70. Mali’s GDP per capita ranks among the lowest in Sub-Saharan Africa. The country has tremendous needs in development, especially outside the capital city and in remote areas. Mali has been under lending arrangements with the Fund since 1995—the latest program was a PRGF from 2008-11, followed by an ECF from 2012-17.

71. Mali has long been considered a stable democracy with peaceful political changes. However, a growing insurgency and rise in terrorism in 2011, caused thousands of civilians to flee from the country’s northern hinterland—a severe drought added to the economic and human costs of this migration. In 2012, fueled by popular resentment about Malian military setbacks, an ill-fated coup d’état toppled President Touré. Under international pressure, the self-declared junta opened a two-year transition period (2012-13), which was marked by various adverse occurrences, including: political instability; continued military operations led by an international coalition in the North; a sharp decline in economic growth and government revenue; and further deterioration of Mali’s financial position with creditors. The period ended with the election of President Keita in 2013. A peace agreement was signed in June 2015 with northern insurgents. A new phase for fiscal decentralization kicked off in 2015 with the aim to improve development and opportunities in rural areas.

72. In the wake of the 2012-14 crisis, landlocked Mali was among the 10 poorest nations of the world, one of the 37 HIPC, and a major recipient of foreign aid. Mali’s economic performance remained fragile, vulnerable to climatic conditions, fluctuating terms of trade, and dependence on neighboring countries. Ranked in the second decile of most FS,30 Mali had to cope with serious challenges: massive migration; uneven economic development between rural and urban areas; and fragile security situation that undermines the government’s efforts to strengthen the rule of law and deliver basic public services, including health, education, and humanitarian assistance, especially in the North of the country.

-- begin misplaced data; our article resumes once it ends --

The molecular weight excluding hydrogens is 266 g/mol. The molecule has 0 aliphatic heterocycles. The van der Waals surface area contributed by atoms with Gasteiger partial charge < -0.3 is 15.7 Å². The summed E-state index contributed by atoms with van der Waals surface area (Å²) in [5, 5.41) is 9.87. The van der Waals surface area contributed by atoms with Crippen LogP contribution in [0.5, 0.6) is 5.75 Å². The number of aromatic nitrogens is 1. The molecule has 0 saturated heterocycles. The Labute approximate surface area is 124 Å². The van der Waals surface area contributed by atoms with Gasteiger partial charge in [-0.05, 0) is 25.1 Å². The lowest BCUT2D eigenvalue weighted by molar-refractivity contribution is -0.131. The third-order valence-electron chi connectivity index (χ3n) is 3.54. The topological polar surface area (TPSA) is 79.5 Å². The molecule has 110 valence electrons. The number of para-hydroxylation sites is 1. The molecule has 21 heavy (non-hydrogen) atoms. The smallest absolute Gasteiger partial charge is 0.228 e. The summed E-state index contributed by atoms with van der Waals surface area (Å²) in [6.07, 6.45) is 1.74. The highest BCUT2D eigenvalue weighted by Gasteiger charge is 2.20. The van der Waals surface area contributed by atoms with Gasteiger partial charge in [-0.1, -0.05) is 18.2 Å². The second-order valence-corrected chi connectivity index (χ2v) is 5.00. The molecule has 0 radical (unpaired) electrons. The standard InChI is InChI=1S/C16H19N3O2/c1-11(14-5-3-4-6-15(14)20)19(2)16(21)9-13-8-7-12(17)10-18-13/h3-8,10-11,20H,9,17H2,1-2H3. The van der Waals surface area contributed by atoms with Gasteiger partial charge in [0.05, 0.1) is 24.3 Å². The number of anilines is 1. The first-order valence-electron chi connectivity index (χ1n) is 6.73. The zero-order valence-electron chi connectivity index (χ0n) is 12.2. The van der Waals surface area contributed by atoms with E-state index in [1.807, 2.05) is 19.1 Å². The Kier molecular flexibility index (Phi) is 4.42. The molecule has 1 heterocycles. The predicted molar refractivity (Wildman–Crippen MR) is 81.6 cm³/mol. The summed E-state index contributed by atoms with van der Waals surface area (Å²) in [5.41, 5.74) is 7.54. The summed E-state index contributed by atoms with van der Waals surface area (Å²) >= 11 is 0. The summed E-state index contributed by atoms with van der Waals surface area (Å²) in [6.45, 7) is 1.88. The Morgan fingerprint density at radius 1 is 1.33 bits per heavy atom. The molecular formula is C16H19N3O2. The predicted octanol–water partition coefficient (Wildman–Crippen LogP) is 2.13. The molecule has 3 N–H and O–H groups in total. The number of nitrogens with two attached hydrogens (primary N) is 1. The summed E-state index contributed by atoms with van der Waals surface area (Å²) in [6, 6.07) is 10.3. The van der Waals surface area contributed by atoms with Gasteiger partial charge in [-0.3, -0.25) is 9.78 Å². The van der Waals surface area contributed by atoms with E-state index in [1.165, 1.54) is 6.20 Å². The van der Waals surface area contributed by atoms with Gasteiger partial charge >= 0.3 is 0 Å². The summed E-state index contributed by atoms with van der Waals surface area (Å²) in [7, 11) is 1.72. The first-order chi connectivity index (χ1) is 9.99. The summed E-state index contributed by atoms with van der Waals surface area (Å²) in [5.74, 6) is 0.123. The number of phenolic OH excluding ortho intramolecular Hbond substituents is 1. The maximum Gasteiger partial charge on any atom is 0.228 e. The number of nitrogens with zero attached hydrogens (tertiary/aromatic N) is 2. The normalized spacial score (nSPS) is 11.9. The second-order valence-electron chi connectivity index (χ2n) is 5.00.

B. Technical Assistance Approach

73. TA to Mali has been delivered through a mix of long-term and short-term assistance from IMF headquarters and the IMF Technical Assistance Center for West Africa (AFW).

C. Key Issues and Outcomes

74. Malian authorities have made constant strides, albeit to limited avail, to abide by West African Economic and Monetary Union (WAEMU) surveillance criteria, and implement the WAEMU legal framework for transparency, tax, customs and public finance management. IMF TA focused on taxation frameworks, customs and tax administrations, and PFM framework, with interest in cross-cutting issues related to fiscal decentralization.


75. Tax revenue in percent of GDP has been low, averaging 12 to 15 in recent years, well below the WAEMU convergence criteria of 17 percent—recently increased to 20 percent—like the average in low-income countries (about 14 percent). The tax administration is facing recurring weaknesses, including: poor tax compliance for medium and small-sized taxpayers; large informal sector; and significant tax arrears, indicating low payment compliance and poor collection capacity. The administrative problems have been compounded by several policy issues, including: generally complex rules; widespread tax preferences that take principally the form of temporary and permanent exemptions from key taxes; low-yield excises due to design flaws; and a complex system of fees and stamps that adds nuisance to the tax system and complicates administration, but yields little revenue.

76. The 2012-14 crisis has had a minor impact on revenue collection, due to the resilience of the tax and customs departments. The forced closure of offices in the northern regions accounted for less than 0.5 percent of domestic taxes; and few medium and large-sized taxpayers experienced disruption in their activities. The March 2012 coup was accompanied by the sacking and pillaging of the Direction Générale des Douanes (DGD), numerous customs bureaus, including IT systems and vehicles. Imports that had continued to grow till 2012 were held back by weakening domestic demand. This mainly reflected the impact of the Economic Community of West African States (ECOWAS) embargo and the conflict in the North of the country, which compelled the administration to move personnel to the South. In this extremely critical context, the DGD acted to ensure continuity of operations and the collection of duties and taxes: it opened temporary bureaus, implemented procedures manuals, and installed a backup server.